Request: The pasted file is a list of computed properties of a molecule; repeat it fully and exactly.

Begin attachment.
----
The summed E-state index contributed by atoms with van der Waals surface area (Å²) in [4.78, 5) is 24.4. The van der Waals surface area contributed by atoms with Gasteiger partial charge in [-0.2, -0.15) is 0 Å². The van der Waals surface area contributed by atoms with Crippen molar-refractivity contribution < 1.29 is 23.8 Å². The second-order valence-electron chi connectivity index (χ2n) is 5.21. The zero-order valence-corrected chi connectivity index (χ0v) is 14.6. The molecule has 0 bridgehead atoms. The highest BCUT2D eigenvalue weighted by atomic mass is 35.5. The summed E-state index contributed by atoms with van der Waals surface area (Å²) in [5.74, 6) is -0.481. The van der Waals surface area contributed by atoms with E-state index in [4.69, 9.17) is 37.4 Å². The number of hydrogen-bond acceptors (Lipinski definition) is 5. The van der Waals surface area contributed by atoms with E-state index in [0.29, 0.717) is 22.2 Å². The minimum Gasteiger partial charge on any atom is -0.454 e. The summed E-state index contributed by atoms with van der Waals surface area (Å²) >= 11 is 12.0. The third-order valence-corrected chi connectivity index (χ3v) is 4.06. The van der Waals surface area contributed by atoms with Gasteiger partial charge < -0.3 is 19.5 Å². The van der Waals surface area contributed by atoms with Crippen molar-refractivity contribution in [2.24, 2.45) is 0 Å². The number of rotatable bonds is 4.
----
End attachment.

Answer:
The summed E-state index contributed by atoms with van der Waals surface area (Å²) in [4.78, 5) is 24.4. The van der Waals surface area contributed by atoms with Gasteiger partial charge in [-0.2, -0.15) is 0 Å². The van der Waals surface area contributed by atoms with Crippen molar-refractivity contribution < 1.29 is 23.8 Å². The second-order valence-electron chi connectivity index (χ2n) is 5.21. The zero-order valence-corrected chi connectivity index (χ0v) is 14.6. The molecule has 0 bridgehead atoms. The highest BCUT2D eigenvalue weighted by atomic mass is 35.5. The summed E-state index contributed by atoms with van der Waals surface area (Å²) in [5.74, 6) is -0.481. The van der Waals surface area contributed by atoms with E-state index in [4.69, 9.17) is 37.4 Å². The number of hydrogen-bond acceptors (Lipinski definition) is 5. The van der Waals surface area contributed by atoms with E-state index in [0.29, 0.717) is 22.2 Å². The minimum Gasteiger partial charge on any atom is -0.454 e. The summed E-state index contributed by atoms with van der Waals surface area (Å²) >= 11 is 12.0. The third-order valence-corrected chi connectivity index (χ3v) is 4.06. The van der Waals surface area contributed by atoms with Gasteiger partial charge < -0.3 is 19.5 Å². The van der Waals surface area contributed by atoms with Crippen molar-refractivity contribution in [2.24, 2.45) is 0 Å². The number of rotatable bonds is 4.